After Changes, Cummins Falls Warning System Has A Higher Price Tag | Nashville Public Radio

After Changes, Cummins Falls Warning System Has A Higher Price Tag

Aug 12, 2019

A flood warning system at Cummins Falls State Park is moving forward, slowly, after a 2-year-old boy died in a flood this summer.

But after engineers visited the site, the system is expected to cost more than originally planned. Engineers working on the project tell the state the changes will improve the effectiveness of the long-awaited project.

This warning system — first proposed by Tennessee Tech University professors in 2017 — will measure water levels flowing into the park, as well as the amount of rainfall nearby. High levels will trigger alarms, which professors say could give rangers one to two hours of notice before heavy water flows into Cummins Falls. In the flash flood in June, rangers said they had a matter of minutes to evacuate park-goers.

More: Delays And Confusion Before Flood Death At Cummins Falls State Park

The system will also monitor incoming water to a nearby natural area called Window Cliffs, which also experiences flash floods.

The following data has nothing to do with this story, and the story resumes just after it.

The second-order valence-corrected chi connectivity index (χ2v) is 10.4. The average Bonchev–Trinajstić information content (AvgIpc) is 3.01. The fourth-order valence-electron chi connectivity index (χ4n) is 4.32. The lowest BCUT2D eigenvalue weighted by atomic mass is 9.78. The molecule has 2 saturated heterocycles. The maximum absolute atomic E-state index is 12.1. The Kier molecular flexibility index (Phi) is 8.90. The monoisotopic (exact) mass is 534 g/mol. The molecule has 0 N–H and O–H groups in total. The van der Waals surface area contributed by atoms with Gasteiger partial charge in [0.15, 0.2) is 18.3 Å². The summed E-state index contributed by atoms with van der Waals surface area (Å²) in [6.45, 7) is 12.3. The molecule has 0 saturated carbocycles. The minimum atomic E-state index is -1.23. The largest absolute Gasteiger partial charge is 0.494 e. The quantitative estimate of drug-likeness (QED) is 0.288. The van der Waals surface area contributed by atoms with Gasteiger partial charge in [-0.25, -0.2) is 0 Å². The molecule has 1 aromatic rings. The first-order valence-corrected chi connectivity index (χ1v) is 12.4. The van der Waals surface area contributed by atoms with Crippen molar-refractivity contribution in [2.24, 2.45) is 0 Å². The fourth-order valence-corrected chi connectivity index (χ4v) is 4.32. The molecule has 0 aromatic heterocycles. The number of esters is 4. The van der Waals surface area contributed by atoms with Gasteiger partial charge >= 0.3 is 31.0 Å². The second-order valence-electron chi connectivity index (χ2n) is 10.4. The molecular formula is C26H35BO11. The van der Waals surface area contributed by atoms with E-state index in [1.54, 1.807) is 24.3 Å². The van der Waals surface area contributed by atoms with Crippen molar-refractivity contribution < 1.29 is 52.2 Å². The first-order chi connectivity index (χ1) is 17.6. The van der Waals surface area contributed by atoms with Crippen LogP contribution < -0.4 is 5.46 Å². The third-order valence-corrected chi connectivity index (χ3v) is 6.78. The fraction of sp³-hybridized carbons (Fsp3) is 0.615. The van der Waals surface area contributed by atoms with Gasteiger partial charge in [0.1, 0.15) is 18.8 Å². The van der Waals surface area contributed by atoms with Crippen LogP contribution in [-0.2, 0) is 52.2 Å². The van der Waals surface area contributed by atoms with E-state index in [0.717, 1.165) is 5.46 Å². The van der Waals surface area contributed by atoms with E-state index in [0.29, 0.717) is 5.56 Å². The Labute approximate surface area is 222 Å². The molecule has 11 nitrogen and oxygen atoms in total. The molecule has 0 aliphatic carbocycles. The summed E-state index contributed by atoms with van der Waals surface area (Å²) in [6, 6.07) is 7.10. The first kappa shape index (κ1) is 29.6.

Josh Hanks with Intermountain Environmental Inc., the Utah-based company that's building the system, visited the Cookeville area in mid-July to look at the site. He discovered a few issues, according to a report submitted to state officials: For one, he recommended adding a handful of additional water gauges to the system, which he said would aid the models for when floods come.

And for another, he found that the topography of the region made it difficult to send alerts reliably via radio signal. "However, I found that Verizon cellular coverage was quite reliable at most locations," he wrote in the report.

In a new proposal that integrates cellular technology and additional gauges, the cost has risen by about 75 percent: from about $42,000 to nearly $75,000.

Last week marked two months since the most recent death at Cummins Falls. Shortly after, the commissioner of the Tennessee Department of Environment and Conservation told impatient lawmakers that the warning system would be complete by early August. A TDEC spokeswoman now says there's no timeline for when the project will be finished, according to the Herald-Citizen.

The base of Cummins Falls, a popular Middle Tennessee swimming hole, is still closed to the public.